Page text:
If you’ve ever talked to me about buying one of our antique lights, you’ve probably heard me say, “I am so excited for you, that’s one of my favorites!” It’s true, I say that a lot. And — I know — that’s a lot of favorites, but quite simply they are ALL my favorites for different reasons. Sometimes it’s because the fixture was super challenging to restore, or maybe because it reminds me of my parent’s Victorian home. Sometimes the fixture is really interesting and maybe a little bizarre. Often it’s just because they’re just pretty. Slipper shade fixtures fall into almost all of these categories, but mostly they’re my favorites because they are really stunning.
Slipper shade fixtures were made from around 1929 to the late 1930s, with the peak of their popularity between 1930 and 1935. There were a lot of different styles of lighting at the time — everything from modernistic Art Deco to Medieval-looking Romance Revival fixtures — and slipper shade fixtures really embraced most of the era’s styles.
Although they can really go anywhere, my favorite place for these is in dining rooms with lower ceilings. They really give you the opportunity to have an impressive and often ornate chandelier in rooms that are traditionally too small for such grand fixtures. That’s because they are properly scaled for bungalows and cottages that were built in that era. One of the best parts is that when you are sitting at the dining room table and look up you see lovely detailed shades instead of a light bulb (this is probably why they were originally called ‘shaded lights’).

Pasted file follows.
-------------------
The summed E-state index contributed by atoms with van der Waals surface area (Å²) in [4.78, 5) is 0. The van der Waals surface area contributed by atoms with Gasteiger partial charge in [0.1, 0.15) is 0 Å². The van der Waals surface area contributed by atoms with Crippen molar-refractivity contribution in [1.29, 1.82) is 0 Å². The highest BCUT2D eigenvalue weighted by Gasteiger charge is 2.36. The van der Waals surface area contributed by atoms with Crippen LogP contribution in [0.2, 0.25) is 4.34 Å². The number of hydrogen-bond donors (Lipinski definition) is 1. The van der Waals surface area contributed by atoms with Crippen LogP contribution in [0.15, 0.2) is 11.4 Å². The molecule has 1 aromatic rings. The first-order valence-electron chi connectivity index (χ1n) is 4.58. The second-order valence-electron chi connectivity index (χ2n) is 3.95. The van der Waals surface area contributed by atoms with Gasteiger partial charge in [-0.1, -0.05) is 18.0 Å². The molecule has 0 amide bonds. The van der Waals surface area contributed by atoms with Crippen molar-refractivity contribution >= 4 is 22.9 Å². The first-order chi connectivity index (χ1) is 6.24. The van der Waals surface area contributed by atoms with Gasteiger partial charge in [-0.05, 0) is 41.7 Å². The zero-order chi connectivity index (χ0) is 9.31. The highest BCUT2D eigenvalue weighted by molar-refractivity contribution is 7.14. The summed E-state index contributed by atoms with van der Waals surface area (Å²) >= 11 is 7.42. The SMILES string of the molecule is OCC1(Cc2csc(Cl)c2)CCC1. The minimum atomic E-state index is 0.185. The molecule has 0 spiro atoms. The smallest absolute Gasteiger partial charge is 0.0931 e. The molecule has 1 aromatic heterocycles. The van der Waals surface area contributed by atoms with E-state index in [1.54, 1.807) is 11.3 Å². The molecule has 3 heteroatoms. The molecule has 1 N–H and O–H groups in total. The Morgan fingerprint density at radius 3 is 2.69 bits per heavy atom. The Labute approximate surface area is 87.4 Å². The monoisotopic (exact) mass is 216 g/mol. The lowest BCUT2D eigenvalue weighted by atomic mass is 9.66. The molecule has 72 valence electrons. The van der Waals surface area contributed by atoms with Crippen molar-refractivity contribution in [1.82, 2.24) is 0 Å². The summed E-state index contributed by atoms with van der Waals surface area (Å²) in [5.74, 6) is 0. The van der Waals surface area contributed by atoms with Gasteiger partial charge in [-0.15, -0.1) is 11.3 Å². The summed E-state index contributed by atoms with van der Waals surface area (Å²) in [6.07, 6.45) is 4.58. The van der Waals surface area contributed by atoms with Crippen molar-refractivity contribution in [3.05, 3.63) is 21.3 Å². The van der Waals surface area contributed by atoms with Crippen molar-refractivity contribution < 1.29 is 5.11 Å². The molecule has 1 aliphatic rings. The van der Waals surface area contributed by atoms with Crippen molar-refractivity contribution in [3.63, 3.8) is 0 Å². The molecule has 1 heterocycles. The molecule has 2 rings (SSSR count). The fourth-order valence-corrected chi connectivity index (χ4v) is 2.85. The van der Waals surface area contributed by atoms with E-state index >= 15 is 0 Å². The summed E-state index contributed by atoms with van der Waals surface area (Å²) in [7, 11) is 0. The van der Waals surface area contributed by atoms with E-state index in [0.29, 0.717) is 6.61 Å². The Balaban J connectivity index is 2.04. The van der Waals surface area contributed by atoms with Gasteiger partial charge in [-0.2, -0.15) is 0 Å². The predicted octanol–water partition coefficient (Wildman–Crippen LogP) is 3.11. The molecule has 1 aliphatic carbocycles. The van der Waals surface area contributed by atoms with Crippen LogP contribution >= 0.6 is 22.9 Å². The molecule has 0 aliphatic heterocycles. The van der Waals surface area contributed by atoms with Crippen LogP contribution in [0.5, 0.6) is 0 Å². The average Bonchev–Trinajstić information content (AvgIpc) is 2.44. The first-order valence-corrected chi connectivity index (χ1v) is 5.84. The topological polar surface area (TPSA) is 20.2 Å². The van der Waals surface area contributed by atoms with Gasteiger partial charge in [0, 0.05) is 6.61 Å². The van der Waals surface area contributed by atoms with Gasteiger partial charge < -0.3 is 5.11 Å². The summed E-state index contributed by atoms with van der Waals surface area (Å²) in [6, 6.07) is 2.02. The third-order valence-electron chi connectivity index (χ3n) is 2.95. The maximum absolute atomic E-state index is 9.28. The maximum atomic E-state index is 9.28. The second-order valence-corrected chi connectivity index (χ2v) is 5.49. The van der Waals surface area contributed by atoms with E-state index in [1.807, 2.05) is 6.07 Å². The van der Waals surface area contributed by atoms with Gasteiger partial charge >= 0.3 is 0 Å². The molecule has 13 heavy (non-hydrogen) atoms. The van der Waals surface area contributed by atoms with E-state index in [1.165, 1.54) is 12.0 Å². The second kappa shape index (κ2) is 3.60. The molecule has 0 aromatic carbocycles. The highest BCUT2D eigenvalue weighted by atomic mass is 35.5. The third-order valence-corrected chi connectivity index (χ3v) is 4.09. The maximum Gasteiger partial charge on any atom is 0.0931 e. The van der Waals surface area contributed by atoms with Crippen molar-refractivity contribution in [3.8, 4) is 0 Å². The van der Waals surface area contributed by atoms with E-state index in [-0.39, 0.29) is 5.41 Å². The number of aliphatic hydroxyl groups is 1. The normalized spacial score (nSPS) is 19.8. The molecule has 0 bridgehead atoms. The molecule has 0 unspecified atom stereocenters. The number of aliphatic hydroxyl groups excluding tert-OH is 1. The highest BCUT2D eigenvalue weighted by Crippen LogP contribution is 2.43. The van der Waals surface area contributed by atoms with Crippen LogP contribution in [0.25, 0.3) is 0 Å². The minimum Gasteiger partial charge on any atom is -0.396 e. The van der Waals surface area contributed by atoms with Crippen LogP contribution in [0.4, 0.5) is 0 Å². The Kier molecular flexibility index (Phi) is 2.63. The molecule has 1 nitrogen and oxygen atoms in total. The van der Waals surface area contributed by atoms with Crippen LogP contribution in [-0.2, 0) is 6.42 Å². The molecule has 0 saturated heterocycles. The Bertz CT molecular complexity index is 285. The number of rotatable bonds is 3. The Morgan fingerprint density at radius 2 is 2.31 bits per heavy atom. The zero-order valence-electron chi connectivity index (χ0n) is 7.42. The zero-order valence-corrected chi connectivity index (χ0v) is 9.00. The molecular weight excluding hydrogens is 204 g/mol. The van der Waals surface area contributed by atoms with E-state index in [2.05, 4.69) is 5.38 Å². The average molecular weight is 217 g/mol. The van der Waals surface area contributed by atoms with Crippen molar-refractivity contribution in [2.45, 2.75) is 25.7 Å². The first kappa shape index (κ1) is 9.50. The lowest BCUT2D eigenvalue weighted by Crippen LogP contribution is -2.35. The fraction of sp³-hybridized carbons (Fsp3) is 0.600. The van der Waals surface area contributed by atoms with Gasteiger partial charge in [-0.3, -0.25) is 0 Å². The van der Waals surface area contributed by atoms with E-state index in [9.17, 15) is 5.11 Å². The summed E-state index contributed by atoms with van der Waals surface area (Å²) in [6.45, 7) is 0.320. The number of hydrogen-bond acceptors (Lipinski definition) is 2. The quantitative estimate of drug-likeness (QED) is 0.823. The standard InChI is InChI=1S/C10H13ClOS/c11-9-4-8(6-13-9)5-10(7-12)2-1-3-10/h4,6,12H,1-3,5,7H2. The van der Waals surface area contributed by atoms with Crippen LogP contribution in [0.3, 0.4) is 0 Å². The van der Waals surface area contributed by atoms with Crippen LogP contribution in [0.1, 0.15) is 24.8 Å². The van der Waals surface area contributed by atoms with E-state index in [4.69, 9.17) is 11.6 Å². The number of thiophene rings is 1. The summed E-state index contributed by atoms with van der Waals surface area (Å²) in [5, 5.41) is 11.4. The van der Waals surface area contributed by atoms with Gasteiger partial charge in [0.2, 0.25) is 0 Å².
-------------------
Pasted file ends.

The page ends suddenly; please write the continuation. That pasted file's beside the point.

Over the past couple of years I have been chipping away at organizing our collection of antique slipper shade fixtures. It has taken so long because there were so many manufacturers that produced these fixtures and they all had shades made to fit only their line of fixtures. Part of the reason I made the decision to organize this collection was to restore them and share them with all of you, but the other reason was to be able to help customers find replacement shades. Over the years I have received too many emails to count from customers whose beloved slipper shade fixture was missing a shade. I truly understand how heartbreaking it can be: I still have a tremendous number of fixtures that are missing shades that I would love to complete.
This is one example: super organic and a little weird – I so wish that I had two more shades (by the way, if you have any of these shades lying around, let me know. I would love to buy them from you).
As beautiful and wonderful as these fixtures are, I do have a warning for anyone who falls in love with them. You probably figured it out by now, but finding replacement shades can be very difficult. Luckily, I might be able to help. If you have a slipper shade fixture that was missing a shade when you got it, or which you accidentally knocked with a broom handle, please feel free to email me a photo of the shade and the fixture and I will be happy to see what I can do for you. My email address is firstname.lastname@example.org and I hope that I can help.
Thanks for reading, and I really hope that you enjoy looking at our new group of antique slipper shade fixtures that can be found on the ‘New Arrivals’ page of the Restored Antiques.
Take care, Amy Gearin